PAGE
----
Tuesday, October 2nd, 11:30 a.m. TASC1 9408.

Nishant will defend his Masters thesis
25 Jul 2018

On July 26th 2:30pm in TASC1 9204 W, Nishant will defend his Masters thesis on the topic “DECIPHERMENT OF SUBSTITUTION CIPHERS USING NEURAL LANGUAGE MODELS”.

Abstract:

The decipherment of homophonic substitution ciphers using language models (LMs) is a well-studied task in Natural Language Processing (NLP). Previous work in this topic score short local spans of possible plaintext decipherments using n-gram LMs. The most widely used technique is the use of a beam search with n-gram LMs proposed by Nuhn et al. (2013). We propose a new approach on decipherment using a beam search algorithm that scores the entire candidate plaintext at each step with a neural LM. We augment beam search with a novel rest cost estimation that exploits the predictive power of a neural LM. This work, to our knowledge, is the first to use a large pretrained neural language model for decipherment. Our neural decipherment approach outperforms the state-of-the-art n-gram based methods on many different ciphers. On challenging ciphers such as the Beale cipher, our system reports significantly lower error rates with much smaller beam sizes.

M.Sc. Examining Committee:

Dr. Anoop Sarkar, Senior Supervisor Dr. Fred Popowich, Supervisor Dr. David Campbell, Examiner Dr. Keval Vora, Chair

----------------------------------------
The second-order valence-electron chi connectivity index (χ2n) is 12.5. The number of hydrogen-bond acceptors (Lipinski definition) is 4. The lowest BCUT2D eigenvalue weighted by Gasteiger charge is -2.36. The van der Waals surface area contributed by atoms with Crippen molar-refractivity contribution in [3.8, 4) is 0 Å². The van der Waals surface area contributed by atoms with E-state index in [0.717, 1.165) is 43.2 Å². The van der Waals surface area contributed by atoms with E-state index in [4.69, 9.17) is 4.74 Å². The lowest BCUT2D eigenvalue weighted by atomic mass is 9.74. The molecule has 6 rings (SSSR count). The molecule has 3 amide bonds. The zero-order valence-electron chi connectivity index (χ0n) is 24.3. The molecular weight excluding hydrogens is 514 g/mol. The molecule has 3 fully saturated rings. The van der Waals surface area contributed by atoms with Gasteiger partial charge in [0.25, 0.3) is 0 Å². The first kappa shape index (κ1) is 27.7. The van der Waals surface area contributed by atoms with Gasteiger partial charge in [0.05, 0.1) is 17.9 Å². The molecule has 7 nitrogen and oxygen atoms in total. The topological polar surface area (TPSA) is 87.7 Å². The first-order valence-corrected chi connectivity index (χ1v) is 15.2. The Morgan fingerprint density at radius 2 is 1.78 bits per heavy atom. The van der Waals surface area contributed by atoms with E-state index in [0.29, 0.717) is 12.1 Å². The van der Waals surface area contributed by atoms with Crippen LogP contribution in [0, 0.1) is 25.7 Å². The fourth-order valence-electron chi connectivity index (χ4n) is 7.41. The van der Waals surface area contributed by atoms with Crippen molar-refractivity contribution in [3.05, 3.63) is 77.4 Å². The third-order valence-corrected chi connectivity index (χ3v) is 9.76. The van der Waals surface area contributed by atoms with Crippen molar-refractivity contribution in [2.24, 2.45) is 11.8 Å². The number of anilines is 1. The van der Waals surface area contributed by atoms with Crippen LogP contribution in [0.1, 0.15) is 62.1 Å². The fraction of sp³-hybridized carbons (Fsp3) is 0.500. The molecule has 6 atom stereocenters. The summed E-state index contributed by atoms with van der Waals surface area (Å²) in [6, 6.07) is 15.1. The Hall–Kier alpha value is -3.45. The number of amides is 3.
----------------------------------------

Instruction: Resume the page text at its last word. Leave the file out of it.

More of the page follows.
Nishant and Fariha will have practice talks this week
24 Jul 2018

In our lab meeting this week, Nishant and Fariha will give us a practice talk for 30 minutes each. Nishant will defend his master thesis on Thursday this week, and Fariha will have her depth exam on Wednesday next week. Here are the title and abstract of their presentation:

Nishant: Decipherment of Substitution Ciphers with Neural Language Models Abstract: The decipherment of homophonic substitution ciphers using language models (LMs) is a well-studied task in Natural Language Processing (NLP). Previous work in this topic score short local spans of possible plaintext decipherments using n-gram LMs. The most widely used technique is the use of a beam search with n-gram LMs proposed by Nuhn et al. (2013). We propose a new approach on decipherment using a beam search algorithm that scores the entire candidate plaintext at each step with a neural LM. We augment beam search with a novel rest cost estimation that exploits the predictive power of a neural LM. This work, to our knowledge, is the first to use a large pretrained neural language model for decipherment. Our neural decipherment approach outperforms the state-of-the-art n-gram based methods on many different ciphers. On challenging ciphers such as the Beale cipher, our system reports significantly lower error rates with much smaller beam sizes.